This post originally appeared in October of 2011. A bit of news: The second volume of the Jack Kirby Kamandi issues, collecting the rest of his run, is scheduled to be released later this year.
To some degree, reviewing the Kamandi Omnibus Vol #1, released last week, is almost pointless. I have all of the Jack Kirby written/drawn issues of the series (indeed, even the 19 issues after he left with issue #40 plus the 2 issues never released but collected in the Cancelled Comics Cavalcade. Yes, I’m a BIG fan of Kamandi!) and I pretty much know the book backwards and forwards.
Yet seeing the first 20 issues all together in one volume, I recognized something that hadn’t really occurred to me until they were read all together: This was Jack Kirby doing comic book versions of movies. Many movies.
The primary movie source material is obvious: Kamandi, the first issue of which was released in 1972, borrowed quite a bit from the then very popular original Planet of the Apes movies. Indeed, there were many back in the day who dismissed this series out right because of the fact that it borrowed so heavily from those movies. The series, after all, featured a “boy” in a post-apocalyptic world where animals (including, of course, apes!) were sentient and humans were viewed as lower life forms. The cover to the first issue of the original series also had strong echoes to the ending of the original Planet of the Apes, at least with regard to that famous statue present at that movie’s end, you will also find references to, among others, the original King Kong, The Andromeda Strain, Ben Hur, Westworld, various Gladiator movies, etc. etc. And if you look beyond that, you’ll also find references to then hot topics such as Watergate and the then very hot topic of pollution. Unlike other series Jack Kirby was working on at the time, Kamandi appeared to be Mr. Kirby taking a fictional look at the things that currently interested him.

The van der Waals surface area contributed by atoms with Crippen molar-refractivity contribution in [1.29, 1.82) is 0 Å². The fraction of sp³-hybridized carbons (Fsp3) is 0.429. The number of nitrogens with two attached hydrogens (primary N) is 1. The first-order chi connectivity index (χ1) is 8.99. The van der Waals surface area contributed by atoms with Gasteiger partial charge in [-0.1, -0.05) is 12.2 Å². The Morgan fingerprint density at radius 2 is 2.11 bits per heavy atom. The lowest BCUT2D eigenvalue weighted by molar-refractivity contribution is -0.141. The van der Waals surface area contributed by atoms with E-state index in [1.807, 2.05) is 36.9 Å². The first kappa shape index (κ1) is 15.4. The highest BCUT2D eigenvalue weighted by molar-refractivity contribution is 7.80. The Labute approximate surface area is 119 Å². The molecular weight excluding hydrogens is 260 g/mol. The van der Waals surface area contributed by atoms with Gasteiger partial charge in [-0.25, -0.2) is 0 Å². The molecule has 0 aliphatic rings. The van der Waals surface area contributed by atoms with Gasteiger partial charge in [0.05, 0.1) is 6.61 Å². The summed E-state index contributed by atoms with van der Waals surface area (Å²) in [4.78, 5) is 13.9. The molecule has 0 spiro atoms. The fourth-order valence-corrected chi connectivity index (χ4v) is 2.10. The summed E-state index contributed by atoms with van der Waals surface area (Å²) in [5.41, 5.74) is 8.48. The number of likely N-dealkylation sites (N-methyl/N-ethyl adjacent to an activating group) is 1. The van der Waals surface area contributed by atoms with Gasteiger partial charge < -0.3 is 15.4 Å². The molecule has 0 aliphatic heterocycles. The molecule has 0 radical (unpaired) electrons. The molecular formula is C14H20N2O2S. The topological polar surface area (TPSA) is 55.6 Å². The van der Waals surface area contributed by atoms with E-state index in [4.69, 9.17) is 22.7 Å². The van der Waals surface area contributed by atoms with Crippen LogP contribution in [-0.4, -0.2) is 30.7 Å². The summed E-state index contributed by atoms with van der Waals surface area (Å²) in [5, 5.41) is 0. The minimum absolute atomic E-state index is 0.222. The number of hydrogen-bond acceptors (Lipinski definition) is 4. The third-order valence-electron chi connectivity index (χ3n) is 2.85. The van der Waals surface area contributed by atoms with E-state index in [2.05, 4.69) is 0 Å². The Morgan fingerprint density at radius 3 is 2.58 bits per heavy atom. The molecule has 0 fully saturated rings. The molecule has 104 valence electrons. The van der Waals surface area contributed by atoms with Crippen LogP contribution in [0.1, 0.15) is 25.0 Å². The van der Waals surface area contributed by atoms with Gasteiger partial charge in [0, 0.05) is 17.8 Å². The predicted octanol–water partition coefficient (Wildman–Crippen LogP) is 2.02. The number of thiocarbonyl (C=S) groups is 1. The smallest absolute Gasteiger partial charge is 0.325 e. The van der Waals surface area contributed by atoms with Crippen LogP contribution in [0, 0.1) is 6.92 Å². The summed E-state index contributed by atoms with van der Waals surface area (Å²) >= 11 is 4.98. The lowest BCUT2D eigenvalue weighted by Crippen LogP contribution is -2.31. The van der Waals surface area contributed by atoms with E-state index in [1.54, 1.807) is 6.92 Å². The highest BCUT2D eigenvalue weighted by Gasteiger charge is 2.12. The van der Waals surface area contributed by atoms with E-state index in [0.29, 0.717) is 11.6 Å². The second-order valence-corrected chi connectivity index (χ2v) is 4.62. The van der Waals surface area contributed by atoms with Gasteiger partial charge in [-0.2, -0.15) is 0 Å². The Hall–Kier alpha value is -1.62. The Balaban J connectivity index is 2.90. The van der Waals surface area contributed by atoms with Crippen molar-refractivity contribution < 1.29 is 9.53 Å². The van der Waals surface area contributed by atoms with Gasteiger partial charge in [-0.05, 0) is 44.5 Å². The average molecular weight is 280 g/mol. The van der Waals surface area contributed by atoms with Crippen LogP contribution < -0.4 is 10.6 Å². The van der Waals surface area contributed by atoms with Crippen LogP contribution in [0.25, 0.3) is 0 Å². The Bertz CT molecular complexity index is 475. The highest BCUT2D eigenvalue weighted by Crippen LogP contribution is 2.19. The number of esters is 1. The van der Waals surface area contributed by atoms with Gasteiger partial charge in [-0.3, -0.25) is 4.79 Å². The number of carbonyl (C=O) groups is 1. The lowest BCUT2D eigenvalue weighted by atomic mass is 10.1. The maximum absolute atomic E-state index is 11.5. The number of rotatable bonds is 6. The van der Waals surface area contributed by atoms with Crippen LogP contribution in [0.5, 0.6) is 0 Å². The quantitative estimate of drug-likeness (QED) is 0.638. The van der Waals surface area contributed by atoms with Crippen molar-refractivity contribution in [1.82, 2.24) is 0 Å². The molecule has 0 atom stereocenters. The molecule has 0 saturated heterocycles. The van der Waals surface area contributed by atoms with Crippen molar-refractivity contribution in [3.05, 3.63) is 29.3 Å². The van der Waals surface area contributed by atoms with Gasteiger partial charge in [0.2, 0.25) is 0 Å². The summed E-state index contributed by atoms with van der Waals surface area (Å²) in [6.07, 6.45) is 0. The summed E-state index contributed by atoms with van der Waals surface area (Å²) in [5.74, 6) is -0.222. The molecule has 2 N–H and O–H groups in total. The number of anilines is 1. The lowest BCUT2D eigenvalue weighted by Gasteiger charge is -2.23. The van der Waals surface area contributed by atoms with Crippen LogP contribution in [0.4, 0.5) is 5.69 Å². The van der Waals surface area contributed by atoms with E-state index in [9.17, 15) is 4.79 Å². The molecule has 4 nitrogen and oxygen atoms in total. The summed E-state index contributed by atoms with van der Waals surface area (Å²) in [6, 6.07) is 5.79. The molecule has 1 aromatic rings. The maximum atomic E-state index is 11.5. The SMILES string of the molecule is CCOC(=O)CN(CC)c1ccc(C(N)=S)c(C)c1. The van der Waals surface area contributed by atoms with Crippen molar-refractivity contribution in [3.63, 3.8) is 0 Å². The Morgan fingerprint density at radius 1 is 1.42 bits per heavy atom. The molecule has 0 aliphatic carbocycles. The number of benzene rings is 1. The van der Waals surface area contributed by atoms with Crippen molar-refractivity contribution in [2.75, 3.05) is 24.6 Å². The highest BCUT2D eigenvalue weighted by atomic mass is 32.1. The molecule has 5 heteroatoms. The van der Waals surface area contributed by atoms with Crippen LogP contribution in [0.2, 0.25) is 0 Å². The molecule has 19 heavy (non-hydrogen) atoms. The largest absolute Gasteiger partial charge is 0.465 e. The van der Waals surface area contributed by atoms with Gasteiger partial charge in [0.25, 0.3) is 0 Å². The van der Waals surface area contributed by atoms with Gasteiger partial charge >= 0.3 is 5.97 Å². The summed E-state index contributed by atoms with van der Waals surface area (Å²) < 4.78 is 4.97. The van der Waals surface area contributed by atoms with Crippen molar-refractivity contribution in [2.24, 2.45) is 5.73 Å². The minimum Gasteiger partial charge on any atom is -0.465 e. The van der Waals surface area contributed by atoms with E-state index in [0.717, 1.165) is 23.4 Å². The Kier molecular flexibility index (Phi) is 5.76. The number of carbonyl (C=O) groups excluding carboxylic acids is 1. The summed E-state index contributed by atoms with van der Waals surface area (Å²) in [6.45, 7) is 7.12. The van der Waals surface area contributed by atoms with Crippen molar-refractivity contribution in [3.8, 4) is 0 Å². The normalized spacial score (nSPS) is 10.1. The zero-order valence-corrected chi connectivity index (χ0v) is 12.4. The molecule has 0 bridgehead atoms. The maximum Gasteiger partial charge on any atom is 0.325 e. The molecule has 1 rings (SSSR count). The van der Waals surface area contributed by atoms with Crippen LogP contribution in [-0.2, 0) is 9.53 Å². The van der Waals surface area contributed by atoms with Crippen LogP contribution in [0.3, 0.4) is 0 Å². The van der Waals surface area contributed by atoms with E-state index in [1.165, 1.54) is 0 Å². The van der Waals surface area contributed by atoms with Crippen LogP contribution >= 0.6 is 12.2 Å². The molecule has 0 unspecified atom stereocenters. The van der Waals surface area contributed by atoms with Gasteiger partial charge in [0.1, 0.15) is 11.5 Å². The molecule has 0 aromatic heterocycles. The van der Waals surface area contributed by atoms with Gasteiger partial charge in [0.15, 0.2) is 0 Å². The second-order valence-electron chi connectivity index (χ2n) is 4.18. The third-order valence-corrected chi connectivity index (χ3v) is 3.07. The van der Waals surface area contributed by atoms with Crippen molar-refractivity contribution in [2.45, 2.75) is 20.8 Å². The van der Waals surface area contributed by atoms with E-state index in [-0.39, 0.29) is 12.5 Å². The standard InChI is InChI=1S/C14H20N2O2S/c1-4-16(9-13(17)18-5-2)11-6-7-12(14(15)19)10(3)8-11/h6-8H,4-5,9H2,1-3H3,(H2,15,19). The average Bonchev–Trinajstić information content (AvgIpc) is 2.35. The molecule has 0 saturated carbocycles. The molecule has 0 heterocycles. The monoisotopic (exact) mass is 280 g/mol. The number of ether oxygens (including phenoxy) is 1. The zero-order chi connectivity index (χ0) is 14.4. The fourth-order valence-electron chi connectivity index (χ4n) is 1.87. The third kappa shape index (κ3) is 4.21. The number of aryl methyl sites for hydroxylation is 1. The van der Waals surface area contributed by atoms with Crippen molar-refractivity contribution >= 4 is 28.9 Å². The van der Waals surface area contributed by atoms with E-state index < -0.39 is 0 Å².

And it is so much fun.
I’ve said it before and I’ll say it again: While Kamandi may not be the very last work of Mr. Kirby, it was certainly his last sustained successful comic book work. I know he made several books and series afterwards, but none, in my opinion, were as entertaining as this one. If you’re a fan of Jack Kirby, you’d be crazy to ignore this incredible series.
I’m not sure when Volume 2, collecting the last 20 issues Mr. Kirby did, will be released, but I’ll most certainly be picking it up. While the series lost steam toward the end of Mr. Kirby’s run and the very best stories, in my opinion, are in this first volume (of those, my absolute favorites are found in issues #9 and 10), the second volume will certainly be a must buy for me. Sadly, Mr. Kirby faced many obstacles when he chose to leave Marvel in the late 1960’s. Much of his work was derided by fans and it wasn’t until toward the end of his life that fans began to once again appreciate what it was he brought to the comic book field. I’m pleased that DC Comics has decided to reprint all his 1970’s works, including the various New Gods issues, Omac, The Demon, and Jimmy Olsen.
And while I can understand that the Kamandi reprints will end with Mr. Kirby’s last issue, I’m such a fan of the series that I wish they’d offer a third volume that features all the rest of the stories in the series. Regardless, Kamandi Volume 1 is well worth your time.